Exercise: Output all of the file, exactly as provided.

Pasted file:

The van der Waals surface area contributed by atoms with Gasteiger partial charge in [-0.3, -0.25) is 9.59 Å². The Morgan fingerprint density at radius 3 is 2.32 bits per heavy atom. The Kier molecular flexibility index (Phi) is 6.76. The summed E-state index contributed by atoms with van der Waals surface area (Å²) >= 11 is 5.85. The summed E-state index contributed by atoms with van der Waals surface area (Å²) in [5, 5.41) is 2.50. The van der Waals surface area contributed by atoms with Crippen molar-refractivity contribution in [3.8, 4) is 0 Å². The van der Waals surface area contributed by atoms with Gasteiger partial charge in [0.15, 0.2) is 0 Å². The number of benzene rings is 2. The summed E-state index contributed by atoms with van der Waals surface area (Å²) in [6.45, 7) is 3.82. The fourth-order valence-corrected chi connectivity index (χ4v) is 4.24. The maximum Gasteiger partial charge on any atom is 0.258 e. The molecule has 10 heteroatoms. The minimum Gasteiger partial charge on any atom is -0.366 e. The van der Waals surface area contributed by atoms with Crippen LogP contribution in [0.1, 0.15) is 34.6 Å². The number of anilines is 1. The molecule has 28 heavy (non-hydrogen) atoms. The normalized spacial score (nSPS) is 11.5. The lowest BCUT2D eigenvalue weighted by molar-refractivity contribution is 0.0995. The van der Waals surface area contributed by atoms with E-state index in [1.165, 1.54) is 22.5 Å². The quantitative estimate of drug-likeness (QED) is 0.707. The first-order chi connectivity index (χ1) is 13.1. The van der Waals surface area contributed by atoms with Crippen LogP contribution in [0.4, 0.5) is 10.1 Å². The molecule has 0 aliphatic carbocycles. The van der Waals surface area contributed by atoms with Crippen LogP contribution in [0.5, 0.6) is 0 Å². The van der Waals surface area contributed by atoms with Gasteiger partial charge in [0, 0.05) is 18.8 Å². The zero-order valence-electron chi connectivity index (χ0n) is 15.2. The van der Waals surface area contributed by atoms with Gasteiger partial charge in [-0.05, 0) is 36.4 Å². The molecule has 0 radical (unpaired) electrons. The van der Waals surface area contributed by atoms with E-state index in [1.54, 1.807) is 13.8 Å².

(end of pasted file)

The van der Waals surface area contributed by atoms with Gasteiger partial charge in [-0.3, -0.25) is 9.59 Å². The Morgan fingerprint density at radius 3 is 2.32 bits per heavy atom. The Kier molecular flexibility index (Phi) is 6.76. The summed E-state index contributed by atoms with van der Waals surface area (Å²) >= 11 is 5.85. The summed E-state index contributed by atoms with van der Waals surface area (Å²) in [5, 5.41) is 2.50. The van der Waals surface area contributed by atoms with Crippen molar-refractivity contribution in [3.8, 4) is 0 Å². The van der Waals surface area contributed by atoms with Gasteiger partial charge in [0.15, 0.2) is 0 Å². The number of benzene rings is 2. The summed E-state index contributed by atoms with van der Waals surface area (Å²) in [6.45, 7) is 3.82. The fourth-order valence-corrected chi connectivity index (χ4v) is 4.24. The maximum Gasteiger partial charge on any atom is 0.258 e. The molecule has 10 heteroatoms. The minimum Gasteiger partial charge on any atom is -0.366 e. The van der Waals surface area contributed by atoms with Crippen LogP contribution in [0.1, 0.15) is 34.6 Å². The number of anilines is 1. The molecule has 28 heavy (non-hydrogen) atoms. The normalized spacial score (nSPS) is 11.5. The lowest BCUT2D eigenvalue weighted by molar-refractivity contribution is 0.0995. The van der Waals surface area contributed by atoms with E-state index in [1.165, 1.54) is 22.5 Å². The quantitative estimate of drug-likeness (QED) is 0.707. The first-order chi connectivity index (χ1) is 13.1. The van der Waals surface area contributed by atoms with Crippen LogP contribution in [0.4, 0.5) is 10.1 Å². The molecule has 0 aliphatic carbocycles. The van der Waals surface area contributed by atoms with Crippen LogP contribution in [0.5, 0.6) is 0 Å². The van der Waals surface area contributed by atoms with Gasteiger partial charge in [0, 0.05) is 18.8 Å². The zero-order valence-electron chi connectivity index (χ0n) is 15.2. The van der Waals surface area contributed by atoms with Gasteiger partial charge in [-0.05, 0) is 36.4 Å². The molecule has 0 radical (unpaired) electrons. The van der Waals surface area contributed by atoms with E-state index in [1.54, 1.807) is 13.8 Å².